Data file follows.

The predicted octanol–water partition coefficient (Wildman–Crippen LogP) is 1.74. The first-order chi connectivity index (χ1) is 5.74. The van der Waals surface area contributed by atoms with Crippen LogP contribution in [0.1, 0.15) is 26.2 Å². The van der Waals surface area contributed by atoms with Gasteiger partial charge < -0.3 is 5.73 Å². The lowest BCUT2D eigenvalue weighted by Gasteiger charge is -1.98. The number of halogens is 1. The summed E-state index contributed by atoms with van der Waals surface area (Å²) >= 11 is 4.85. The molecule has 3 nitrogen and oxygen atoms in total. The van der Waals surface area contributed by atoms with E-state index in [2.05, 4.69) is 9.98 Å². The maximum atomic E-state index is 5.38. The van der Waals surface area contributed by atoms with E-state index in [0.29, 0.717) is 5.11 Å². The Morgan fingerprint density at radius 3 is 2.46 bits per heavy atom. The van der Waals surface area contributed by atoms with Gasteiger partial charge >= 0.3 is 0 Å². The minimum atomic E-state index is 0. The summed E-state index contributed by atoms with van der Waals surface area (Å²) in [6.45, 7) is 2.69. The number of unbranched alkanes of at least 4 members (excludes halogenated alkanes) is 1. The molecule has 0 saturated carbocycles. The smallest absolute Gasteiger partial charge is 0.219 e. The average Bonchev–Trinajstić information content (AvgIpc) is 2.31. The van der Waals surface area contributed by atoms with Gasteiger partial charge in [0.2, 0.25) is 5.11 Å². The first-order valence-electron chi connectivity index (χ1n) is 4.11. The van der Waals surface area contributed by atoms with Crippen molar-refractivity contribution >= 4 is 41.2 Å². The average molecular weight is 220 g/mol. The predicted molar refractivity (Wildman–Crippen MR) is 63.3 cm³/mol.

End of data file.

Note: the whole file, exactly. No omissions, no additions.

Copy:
The predicted octanol–water partition coefficient (Wildman–Crippen LogP) is 1.74. The first-order chi connectivity index (χ1) is 5.74. The van der Waals surface area contributed by atoms with Crippen LogP contribution in [0.1, 0.15) is 26.2 Å². The van der Waals surface area contributed by atoms with Gasteiger partial charge < -0.3 is 5.73 Å². The lowest BCUT2D eigenvalue weighted by Gasteiger charge is -1.98. The number of halogens is 1. The summed E-state index contributed by atoms with van der Waals surface area (Å²) >= 11 is 4.85. The molecule has 3 nitrogen and oxygen atoms in total. The van der Waals surface area contributed by atoms with E-state index in [2.05, 4.69) is 9.98 Å². The maximum atomic E-state index is 5.38. The van der Waals surface area contributed by atoms with E-state index in [0.29, 0.717) is 5.11 Å². The Morgan fingerprint density at radius 3 is 2.46 bits per heavy atom. The van der Waals surface area contributed by atoms with Gasteiger partial charge >= 0.3 is 0 Å². The minimum atomic E-state index is 0. The summed E-state index contributed by atoms with van der Waals surface area (Å²) in [6.45, 7) is 2.69. The number of unbranched alkanes of at least 4 members (excludes halogenated alkanes) is 1. The molecule has 0 saturated carbocycles. The smallest absolute Gasteiger partial charge is 0.219 e. The average Bonchev–Trinajstić information content (AvgIpc) is 2.31. The van der Waals surface area contributed by atoms with Gasteiger partial charge in [0.2, 0.25) is 5.11 Å². The first-order valence-electron chi connectivity index (χ1n) is 4.11. The van der Waals surface area contributed by atoms with Crippen molar-refractivity contribution >= 4 is 41.2 Å². The average molecular weight is 220 g/mol. The predicted molar refractivity (Wildman–Crippen MR) is 63.3 cm³/mol.